On the Fringe: Alexander Zemlinsky
It goes without saying that for every so-called great composer there must be a dozen moderately talented composers...and probably a thousand incompetent ones. But I think it's also true that there are many composers who were - or are - very good, perhaps even great, but who for some reason have not remained in the pantheon.
Such things are the bread and butter of history. It even happened to JS Bach, who was known only to a handful of connoisseurs in the half century after his death, before the Bach revival in the early 19th century. Mahler was largely ignored for decades, even in Vienna, until conductors like Leonard Bernstein demanded he be taken seriously. The composer who is the subject of today's post has suffered a similar fate. It's my hope that, if you haven't encountered him, by the end you'll have made a new friend.
Here's some of his music. If you’ve heard this before - or even heard of it - you’ll definitely be in the minority. [listen]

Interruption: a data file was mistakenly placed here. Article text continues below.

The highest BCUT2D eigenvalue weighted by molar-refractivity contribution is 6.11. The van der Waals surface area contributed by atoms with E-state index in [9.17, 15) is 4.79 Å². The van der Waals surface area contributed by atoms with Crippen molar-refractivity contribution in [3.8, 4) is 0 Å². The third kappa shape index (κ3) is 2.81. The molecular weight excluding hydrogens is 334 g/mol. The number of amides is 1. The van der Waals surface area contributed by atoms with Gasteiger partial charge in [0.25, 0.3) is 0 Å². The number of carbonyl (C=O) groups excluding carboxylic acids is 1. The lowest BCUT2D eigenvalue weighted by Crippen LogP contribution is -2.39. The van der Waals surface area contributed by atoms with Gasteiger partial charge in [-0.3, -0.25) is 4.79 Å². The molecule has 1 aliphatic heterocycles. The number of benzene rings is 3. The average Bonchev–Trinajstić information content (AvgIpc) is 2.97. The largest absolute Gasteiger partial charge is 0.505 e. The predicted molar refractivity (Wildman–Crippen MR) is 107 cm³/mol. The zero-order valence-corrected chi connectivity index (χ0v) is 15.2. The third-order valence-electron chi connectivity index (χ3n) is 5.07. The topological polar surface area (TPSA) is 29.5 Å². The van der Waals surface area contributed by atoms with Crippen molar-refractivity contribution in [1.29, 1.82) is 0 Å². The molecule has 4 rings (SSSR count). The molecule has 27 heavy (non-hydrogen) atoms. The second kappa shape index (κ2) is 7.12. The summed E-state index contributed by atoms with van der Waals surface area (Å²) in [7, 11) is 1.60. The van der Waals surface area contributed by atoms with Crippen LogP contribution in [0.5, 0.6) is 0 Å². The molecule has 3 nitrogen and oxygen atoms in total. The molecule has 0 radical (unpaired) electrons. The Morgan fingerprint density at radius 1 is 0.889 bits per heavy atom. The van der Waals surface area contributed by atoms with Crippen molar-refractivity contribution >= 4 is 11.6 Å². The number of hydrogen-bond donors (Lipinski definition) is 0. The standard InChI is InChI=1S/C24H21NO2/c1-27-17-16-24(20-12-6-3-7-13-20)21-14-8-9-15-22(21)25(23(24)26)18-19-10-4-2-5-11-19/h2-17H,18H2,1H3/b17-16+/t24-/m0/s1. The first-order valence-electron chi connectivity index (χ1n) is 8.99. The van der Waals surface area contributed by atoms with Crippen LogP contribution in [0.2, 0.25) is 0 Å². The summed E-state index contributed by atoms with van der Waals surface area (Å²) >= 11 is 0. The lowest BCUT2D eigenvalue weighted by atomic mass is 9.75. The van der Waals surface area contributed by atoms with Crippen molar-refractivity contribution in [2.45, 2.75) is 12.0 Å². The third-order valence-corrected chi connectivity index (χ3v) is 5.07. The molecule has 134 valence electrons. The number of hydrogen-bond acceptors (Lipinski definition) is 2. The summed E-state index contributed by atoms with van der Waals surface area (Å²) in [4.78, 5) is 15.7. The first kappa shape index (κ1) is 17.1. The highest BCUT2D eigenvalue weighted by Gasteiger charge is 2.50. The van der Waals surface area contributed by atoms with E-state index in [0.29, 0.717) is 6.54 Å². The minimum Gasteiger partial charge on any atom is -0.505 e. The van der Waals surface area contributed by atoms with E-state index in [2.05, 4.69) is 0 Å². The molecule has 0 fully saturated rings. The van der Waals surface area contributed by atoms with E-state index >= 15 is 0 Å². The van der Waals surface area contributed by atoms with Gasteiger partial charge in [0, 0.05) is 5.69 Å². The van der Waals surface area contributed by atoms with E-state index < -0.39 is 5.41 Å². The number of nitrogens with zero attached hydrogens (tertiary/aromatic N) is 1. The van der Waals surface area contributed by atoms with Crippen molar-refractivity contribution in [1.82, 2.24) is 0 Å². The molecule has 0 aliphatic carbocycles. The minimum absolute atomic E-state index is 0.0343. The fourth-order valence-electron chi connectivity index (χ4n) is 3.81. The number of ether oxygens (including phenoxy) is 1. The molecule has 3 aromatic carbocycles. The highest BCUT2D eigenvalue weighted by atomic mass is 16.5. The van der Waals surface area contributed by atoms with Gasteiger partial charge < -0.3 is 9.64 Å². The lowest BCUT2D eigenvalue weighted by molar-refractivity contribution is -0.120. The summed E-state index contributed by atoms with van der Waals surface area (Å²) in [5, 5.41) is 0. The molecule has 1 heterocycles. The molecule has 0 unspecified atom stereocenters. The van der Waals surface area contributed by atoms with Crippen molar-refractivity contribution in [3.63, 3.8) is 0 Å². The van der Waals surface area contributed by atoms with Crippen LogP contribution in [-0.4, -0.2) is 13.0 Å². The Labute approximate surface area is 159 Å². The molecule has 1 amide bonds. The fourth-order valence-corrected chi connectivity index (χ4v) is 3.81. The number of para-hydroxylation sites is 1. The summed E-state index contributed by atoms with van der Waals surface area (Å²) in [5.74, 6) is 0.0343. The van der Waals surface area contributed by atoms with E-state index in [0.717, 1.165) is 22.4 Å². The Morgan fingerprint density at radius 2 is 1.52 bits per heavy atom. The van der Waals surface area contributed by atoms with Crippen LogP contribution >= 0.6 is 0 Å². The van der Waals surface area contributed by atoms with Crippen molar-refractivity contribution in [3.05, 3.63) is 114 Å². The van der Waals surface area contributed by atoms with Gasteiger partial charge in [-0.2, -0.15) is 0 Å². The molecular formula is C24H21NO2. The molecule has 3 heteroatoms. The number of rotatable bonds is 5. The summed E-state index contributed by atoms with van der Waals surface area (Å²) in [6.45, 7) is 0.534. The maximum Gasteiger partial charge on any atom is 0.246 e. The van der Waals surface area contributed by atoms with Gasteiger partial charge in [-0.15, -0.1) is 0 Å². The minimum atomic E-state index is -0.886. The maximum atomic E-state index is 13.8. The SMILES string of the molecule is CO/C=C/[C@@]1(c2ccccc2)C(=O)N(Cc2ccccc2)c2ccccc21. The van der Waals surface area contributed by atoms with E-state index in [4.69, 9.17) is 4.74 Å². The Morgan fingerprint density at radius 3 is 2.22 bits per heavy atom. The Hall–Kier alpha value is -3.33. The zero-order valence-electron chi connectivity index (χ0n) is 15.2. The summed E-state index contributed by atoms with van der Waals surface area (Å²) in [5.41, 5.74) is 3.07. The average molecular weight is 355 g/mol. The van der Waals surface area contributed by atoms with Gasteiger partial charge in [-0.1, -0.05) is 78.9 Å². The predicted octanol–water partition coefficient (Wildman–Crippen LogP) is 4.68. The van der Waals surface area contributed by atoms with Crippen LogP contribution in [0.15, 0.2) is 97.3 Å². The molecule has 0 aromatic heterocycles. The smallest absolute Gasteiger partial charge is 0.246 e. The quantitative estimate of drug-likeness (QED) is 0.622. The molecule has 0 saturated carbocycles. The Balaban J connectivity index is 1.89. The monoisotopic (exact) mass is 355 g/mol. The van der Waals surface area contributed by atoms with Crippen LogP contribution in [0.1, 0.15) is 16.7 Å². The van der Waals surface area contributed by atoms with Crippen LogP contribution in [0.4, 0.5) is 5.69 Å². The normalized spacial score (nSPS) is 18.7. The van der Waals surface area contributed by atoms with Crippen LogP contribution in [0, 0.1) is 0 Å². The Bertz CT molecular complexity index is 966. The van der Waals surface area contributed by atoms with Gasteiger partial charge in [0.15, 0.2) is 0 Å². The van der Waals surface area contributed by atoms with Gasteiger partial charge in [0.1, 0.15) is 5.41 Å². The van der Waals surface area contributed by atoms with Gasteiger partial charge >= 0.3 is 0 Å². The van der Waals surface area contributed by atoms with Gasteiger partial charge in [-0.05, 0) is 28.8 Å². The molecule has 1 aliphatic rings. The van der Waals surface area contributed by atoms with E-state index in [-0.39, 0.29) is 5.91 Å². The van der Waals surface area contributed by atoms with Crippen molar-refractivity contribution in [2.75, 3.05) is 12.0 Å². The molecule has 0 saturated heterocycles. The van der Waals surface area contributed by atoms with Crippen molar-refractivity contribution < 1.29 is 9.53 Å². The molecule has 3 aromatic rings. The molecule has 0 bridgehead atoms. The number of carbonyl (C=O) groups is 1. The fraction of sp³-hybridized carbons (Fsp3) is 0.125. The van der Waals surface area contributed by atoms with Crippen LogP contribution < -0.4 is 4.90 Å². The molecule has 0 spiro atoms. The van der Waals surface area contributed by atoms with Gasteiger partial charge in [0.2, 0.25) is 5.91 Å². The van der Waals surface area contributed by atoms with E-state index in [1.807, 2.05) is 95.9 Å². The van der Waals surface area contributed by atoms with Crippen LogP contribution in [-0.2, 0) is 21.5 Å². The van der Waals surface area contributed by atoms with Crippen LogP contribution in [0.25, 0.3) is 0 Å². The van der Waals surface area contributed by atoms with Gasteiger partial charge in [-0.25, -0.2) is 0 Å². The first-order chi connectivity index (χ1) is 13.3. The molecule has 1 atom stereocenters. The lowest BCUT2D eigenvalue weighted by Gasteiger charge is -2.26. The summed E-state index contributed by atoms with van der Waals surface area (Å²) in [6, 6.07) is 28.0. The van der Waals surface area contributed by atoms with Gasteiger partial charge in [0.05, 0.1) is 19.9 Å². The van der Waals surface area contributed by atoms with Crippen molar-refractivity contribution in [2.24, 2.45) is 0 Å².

His name is Alexander Zemlinsky and he was born in Vienna in October 1871. To say Zemlinsky came from a mixed background would be an understatement. His father was raised a Catholic, the child of strictly Catholic Austrian and Hungarian parents. His mother was born in Sarajevo to a Sephardic Jewish father and a Bosnian Muslim mother. The entire family eventually converted to Judaism and Alexander was raised Jewish. His father also added the aristocratic "von" to the family name and one still sees the composer's name occasionally as Alexander von Zemlinsky. The "von" was a sign of ennoblement, the equivalent to being made a Lord in the British system, but there are no records of Zemlinsky's father or forebears ever having been ennobled, so it seems the "von" was used without authorisation.